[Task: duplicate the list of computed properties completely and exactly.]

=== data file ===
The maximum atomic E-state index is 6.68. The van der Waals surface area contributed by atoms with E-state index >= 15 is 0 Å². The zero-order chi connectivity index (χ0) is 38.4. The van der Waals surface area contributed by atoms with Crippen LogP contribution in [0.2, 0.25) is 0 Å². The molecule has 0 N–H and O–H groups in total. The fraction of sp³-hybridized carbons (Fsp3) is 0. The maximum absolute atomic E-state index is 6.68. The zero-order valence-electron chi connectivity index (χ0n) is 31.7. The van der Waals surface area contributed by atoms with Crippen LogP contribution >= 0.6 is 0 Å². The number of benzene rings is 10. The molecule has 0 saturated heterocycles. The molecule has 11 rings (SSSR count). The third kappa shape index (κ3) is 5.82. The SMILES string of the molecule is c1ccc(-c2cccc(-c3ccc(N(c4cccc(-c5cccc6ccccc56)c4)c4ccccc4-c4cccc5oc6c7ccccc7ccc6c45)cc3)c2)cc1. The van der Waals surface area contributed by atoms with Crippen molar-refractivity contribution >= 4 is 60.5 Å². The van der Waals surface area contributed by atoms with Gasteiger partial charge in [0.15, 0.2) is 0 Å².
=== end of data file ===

The maximum atomic E-state index is 6.68. The van der Waals surface area contributed by atoms with E-state index >= 15 is 0 Å². The zero-order chi connectivity index (χ0) is 38.4. The van der Waals surface area contributed by atoms with Crippen LogP contribution in [0.2, 0.25) is 0 Å². The molecule has 0 N–H and O–H groups in total. The fraction of sp³-hybridized carbons (Fsp3) is 0. The maximum absolute atomic E-state index is 6.68. The zero-order valence-electron chi connectivity index (χ0n) is 31.7. The van der Waals surface area contributed by atoms with Crippen LogP contribution >= 0.6 is 0 Å². The number of benzene rings is 10. The molecule has 0 saturated heterocycles. The molecule has 11 rings (SSSR count). The third kappa shape index (κ3) is 5.82. The SMILES string of the molecule is c1ccc(-c2cccc(-c3ccc(N(c4cccc(-c5cccc6ccccc56)c4)c4ccccc4-c4cccc5oc6c7ccccc7ccc6c45)cc3)c2)cc1. The van der Waals surface area contributed by atoms with Crippen molar-refractivity contribution >= 4 is 60.5 Å². The van der Waals surface area contributed by atoms with Gasteiger partial charge in [0.15, 0.2) is 0 Å².